Harlequins 13 Clermont Auvergne 16 match report: Danny Care worries England as Quins capitulate
Robshaw’s men bow out of Cup and scrum-half’s injury adds to woes
There was more bad injury news for England as Harlequins’ doomed attempt to maintain an interest in this season’s Heineken Cup after losing their opening two matches finally bit the dust.
England already knew they would be missing eight front-line players for the start of the Six Nations’ Championship in France on 1 February when Quins’ scrum-half Danny Care hobbled off with a twisted ankle in the second half.
Care, who was one of four No 9s in the England squad of 35 players named in midweek, was wearing a protective boot last night, and his director of rugby, Conor O’Shea, said he was unlikely to be fit for the concluding Heineken pool match away to the Scarlets next Sunday, when a win might earn Quins the consolation prize of a place as one of three group runners-up who drop into the Amlin Challenge Cup. Mathematically, they are not yet out of the Heineken, but it is only a matter of time before other results finish them off.
Care’s wondrous back-handed pass to make a try for Matt Hopper had given Quins hope as they led 13-3 at the interval. But in a scoreless second half for the home team Napolioni Nalaga and Sitiveni Sivivatu added The Stoop to the long list of their killing fields.
Neither of the Clermont Auvergne wings would earn many style points for sylph-like grace – they carry themselves like ocean liners in rugby boots – but they have few peers as finishers anywhere in Europe. For Sivivatu there is the added incentive of improving on last year’s losing Heineken final before he moves to Castres in the summer.
Harlequins may reflect that to be beaten by a combined 10 points over two pool matches against the leaders of the Top 14 is not too dusty. Nick Kennedy, the former England lock who won the Heineken with Toulon last May, made his first Quins start after a knee injury and will add vital nous to their Premiership run-in, challenging for the play-offs – and then what? “I hope that we will have a tournament like this [the Heineken] that we can play in next year,” said O’Shea.
Clermont were robbed of plenty of possession after the tackle, but just enough of the key incidents went their way, including a dollop of bad luck that engulfed Quins’ England full-back Mike Brown as the Massif Central men guaranteed themselves a quarter-final place even before they host Racing Métro next week.
Brock James kicked a penalty for Clermont before a double turnover led to Quins’ try on 22 minutes. Care acted quickly with a tap-and-go and long pass to Ugo Monye that was fed on to Chris Robshaw, who put in a speculative chip hard by the left touchline. It was rewarded by Care’s right-handed flick behind his back – the ball was over the line, but Care’s standing foot was not – and Hopper did the easy bit of scoring.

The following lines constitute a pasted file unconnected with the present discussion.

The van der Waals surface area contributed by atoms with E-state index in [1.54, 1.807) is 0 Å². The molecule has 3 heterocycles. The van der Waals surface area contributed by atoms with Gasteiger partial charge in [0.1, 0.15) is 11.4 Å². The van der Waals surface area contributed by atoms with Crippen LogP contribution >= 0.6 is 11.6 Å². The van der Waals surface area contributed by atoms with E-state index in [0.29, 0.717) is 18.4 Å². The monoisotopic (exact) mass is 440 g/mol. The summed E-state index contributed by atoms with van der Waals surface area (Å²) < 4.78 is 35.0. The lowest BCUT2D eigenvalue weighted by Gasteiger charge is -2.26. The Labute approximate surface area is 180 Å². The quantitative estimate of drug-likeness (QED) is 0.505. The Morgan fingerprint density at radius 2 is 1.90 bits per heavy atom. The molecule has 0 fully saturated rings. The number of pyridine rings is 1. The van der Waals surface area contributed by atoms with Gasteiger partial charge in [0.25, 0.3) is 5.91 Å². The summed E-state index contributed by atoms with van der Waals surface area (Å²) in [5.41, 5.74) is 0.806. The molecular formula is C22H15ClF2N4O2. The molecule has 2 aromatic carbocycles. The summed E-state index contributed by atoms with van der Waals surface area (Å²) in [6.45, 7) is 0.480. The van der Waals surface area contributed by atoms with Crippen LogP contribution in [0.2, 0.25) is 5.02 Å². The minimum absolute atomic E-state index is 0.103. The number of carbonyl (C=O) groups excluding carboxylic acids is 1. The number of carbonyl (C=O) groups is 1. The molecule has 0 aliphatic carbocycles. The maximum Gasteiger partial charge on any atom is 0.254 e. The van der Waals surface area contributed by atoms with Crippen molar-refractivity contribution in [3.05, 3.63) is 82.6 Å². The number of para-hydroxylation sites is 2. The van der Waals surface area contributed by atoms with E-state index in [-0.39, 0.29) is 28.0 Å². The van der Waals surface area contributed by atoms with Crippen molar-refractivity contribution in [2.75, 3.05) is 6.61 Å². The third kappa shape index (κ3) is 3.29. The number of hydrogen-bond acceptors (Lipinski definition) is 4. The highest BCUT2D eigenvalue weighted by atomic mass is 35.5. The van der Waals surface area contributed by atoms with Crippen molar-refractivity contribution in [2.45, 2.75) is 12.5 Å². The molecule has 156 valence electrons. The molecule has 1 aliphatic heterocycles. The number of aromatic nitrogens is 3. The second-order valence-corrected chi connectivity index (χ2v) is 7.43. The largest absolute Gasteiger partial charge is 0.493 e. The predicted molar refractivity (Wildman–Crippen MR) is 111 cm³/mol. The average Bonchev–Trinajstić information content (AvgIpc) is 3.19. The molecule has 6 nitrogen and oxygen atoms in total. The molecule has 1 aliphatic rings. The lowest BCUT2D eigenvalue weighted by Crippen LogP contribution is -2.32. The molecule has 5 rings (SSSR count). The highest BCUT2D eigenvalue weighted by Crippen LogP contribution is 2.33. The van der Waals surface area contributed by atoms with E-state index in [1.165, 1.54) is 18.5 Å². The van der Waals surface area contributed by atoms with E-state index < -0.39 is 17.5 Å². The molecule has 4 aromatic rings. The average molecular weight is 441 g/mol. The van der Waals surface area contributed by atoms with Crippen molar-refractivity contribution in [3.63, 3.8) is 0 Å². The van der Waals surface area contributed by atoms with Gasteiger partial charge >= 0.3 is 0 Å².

Nick Evans added the conversion, followed by penalties in the 30th and 38th minutes, although Clermont looked hard done by in the second of them when Evans’s break appeared to end in the fly-half getting away with losing the ball forward.
Soon enough, though, Clermont got the rub of the green. Brown was flummoxed by a wicked bounce, and the predatory Nalaga pounced for his tournament-leading fifth Heineken try of the season five minutes into the second half.
When Ti’i Paulo dived over a ruck to concede a silly penalty in the 69th minute, Evans had a kick from 35 metres out, head on to the posts, that might have given Harlequins both the win and a crucial advantage over Clermont over their two meetings. But it faded wide, and two minutes later Sivivatu’s try brought the teams level. Alexandre Lapandry caught a line-out, Nalaga and Gerhard Vosloo battered through the midfield, and Sivivatu was on the end of slick passing between James, Wesley Fofana and Jean-Marcel Buttin.
Robshaw will be reappointed publicly as England captain next Friday, and the national team’s head coach, Stuart Lancaster, praised the flanker three days ago, saying: “Chris improved in the autumn in the areas we’d asked him to: his speed over the floor and his decision-making at the breakdown – not going into every breakdown, trying to turn the ball over and losing himself.” The Quins blindside Luke Wallace will start for the Saxons against Ireland A on Saturday week.
Viewed in isolation, Robshaw’s tactics yesterday of Quins running from deep were dubious, but that is their way, even if Clermont conspicuously played for territory after half-time. Quins conceded a penalty kicked by James on 76 minutes, and though a last-ditch flurry of activity in the Clermont 22 was exciting – Dave Ward threw not straight to Nick Easter to waste a great line-out position, before Quins nicked the resulting scrum against the head – the scoreline stayed unchanged.
Harlequins: M Brown; C Walker (O Lindsay-Hague, 47), M Hopper, T Molenaar, U Monye; N Evans, D Care (K Dickson, 50); J Marler, D Ward, W Collier, N Kennedy (C Matthews, 56), G Robson, L Wallace (T Guest, 62), C Robshaw (capt), N Easter.
Clermont Auvergne: J-M Buttin; S Sivivatu, A Rougerie (capt; B Stanley, 67), W Fofona, N Nalaga; B James, M Parra; T Domingo (V Debaty, 58), B Kayser (T Paulo, 56), D Zirakashvili, J Cudmore, N Hines, J Bardy (G Vosloo, 24), A Lapandry, F Lee.
Referee: John Lacey (Ireland).
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